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Accotink Church Reverend Prepared to Perform Same-Sex Marriage

Rev. Scott Sammler-Michael was part of statewide effort.

“I think the public tide has turned so much on this,” said Rev. Scott Sammler-Michael. “I’m trying to prepare myself for anything if not everything.”

“I think the public tide has turned so much on this,” said Rev. Scott Sammler-Michael. “I’m trying to prepare myself for anything if not everything.” Photo by Tim Peterson.

“I would expect most people wouldn’t want to get married on the spot by a minister they don’t even know,” said Rev. Scott Sammler-Michael, minister of Accotink Unitarian Universalist Church in Burke. Sammler-Michael, himself from Fairfax, was one of 30 clergymen around Northern Virginia and 60 across the state that had been organized and planned to be present at local courthouses on Thursday, Aug. 21.

On that day, Virginia’s ban on same-sex marriage was supposed to be effectively overturned by February’s decision from the U.S. Court of Appeals for the 4th Circuit in Richmond. Immediately after that initial ruling, the Richmond-based group People of Faith for Equality in Virginia (POFEV) had begun planning for the ban’s strike down to take effect.

POFEV wanted there to be a mixed-faith showing at courthouses across the state, with clergymen offering information, a calm presence and the opportunity for couples to marry immediately after securing a license -- thanks to Virginia’s zero wait time policy.

“This is when people would be in danger of being harassed,” added Sammler-Michael, who performed marriages in Washington D.C. this past Valentine’s Day and is no stranger to demonstrators. “We wanted to be there so people didn’t have to look far and wide. Or help them if there were any protesters.”

Rev. Dr. Robin H. Gorsline, president and CEO of POFEV, was going to be on hand in Richmond for the same purpose, “with my husband of 17 years,” he said. “Thursday was our 15th anniversary of our commitment ceremony in Brooklyn, N.Y. We would’ve been thrilled of course to have been able to get married here. Of course, it didn’t happen.”

BY THE EVENING on Wednesday the 20th, it was released that the U.S. Supreme Court would delay on Virginia’s enforcement of the overturned ban. Same-sex couples would have to wait for weeks, perhaps months, for the Court to make another ruling based on petitions from Virginia and several other states with bans on gay marriage.

Unique to Virginia was the fact that Governor Terry McAuliffe and Attorney general Mark Herring refused to defend the ban. Yet Herring was also in favor of the Supreme Court’s action postponing allowing gay marriage to take place. His stated concern was preventing legal ambiguity for gay couple who would have married on Thursday, just to potentially have their marriages nullified by a future ruling.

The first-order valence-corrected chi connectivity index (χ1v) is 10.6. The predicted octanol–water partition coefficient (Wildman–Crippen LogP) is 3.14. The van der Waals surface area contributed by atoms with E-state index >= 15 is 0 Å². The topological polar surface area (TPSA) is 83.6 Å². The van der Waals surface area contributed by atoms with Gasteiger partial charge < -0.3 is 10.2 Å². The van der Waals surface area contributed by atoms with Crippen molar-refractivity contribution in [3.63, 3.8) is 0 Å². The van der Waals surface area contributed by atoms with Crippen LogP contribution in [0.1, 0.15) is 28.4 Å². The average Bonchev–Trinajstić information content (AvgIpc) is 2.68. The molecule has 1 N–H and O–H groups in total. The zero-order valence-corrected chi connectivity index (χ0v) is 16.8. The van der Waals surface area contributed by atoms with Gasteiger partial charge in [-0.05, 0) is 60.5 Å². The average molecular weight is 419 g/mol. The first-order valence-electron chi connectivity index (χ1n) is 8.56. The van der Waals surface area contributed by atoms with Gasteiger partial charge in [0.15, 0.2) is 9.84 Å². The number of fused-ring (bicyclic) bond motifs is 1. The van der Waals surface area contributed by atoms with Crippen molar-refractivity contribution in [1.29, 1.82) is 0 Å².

“I understood [Herring’s] reasoning,” said Sammler-Michael. “He didn’t want to have to untangle a lot of people’s marriages who were legally wed.”

“I admire him a great deal,” Gorsline said. “I would say to him: We’ve lived with that kind of uncertainty for so long; we would’ve been happy to at least have had a taste of legal marriage. We’re sadly still very used to the fact that there’s always somebody who thinks we should wait -- we’ll upset somebody. We’re accustomed to it.”

On the opposite side of the issue, anti-gay marriage groups are applauding the Court’s patience and respect for the governing rights of individual states. In Virginia, the original ban on gay marriage was approved by voters.

In a statement, president of the D.C.-based National Organization for Marriage Brian Brown said, “We had called upon the Court to take this step and are gratified that they will now be able to carefully consider the issues.”

Sammler-Michael and Gorsline were greatly disappointed by the latest ruling, but maintain a positive outlook. “Change happens,” said Sammler-Michael. “I tend to be optimistic. I try to have the long view of history. Even if it happens, in the end, it’s for good reasons.”

THE ACCOTINK CHURCH MINISTER rode his bike to the courthouse in Fairfax on Thursday anyway, just in case there were demonstrators representing either side of the ruling. By the time he arrived -- mid-morning -- there was nothing but typical traffic in and out of the main entrance. “It’s an amazing time to live through all this stuff,” said Sammler-Michael, “where it looks like we’ve regressed 40 years; but you take a couple steps forward, a couple steps back. You’ve gotta hope that you can enjoy the show.”

“It’s only a delay,” said Gorsline. “It’s not the end. And it’s going to happen. I predict it will be here by this time next year, if not before. It’s on the move.”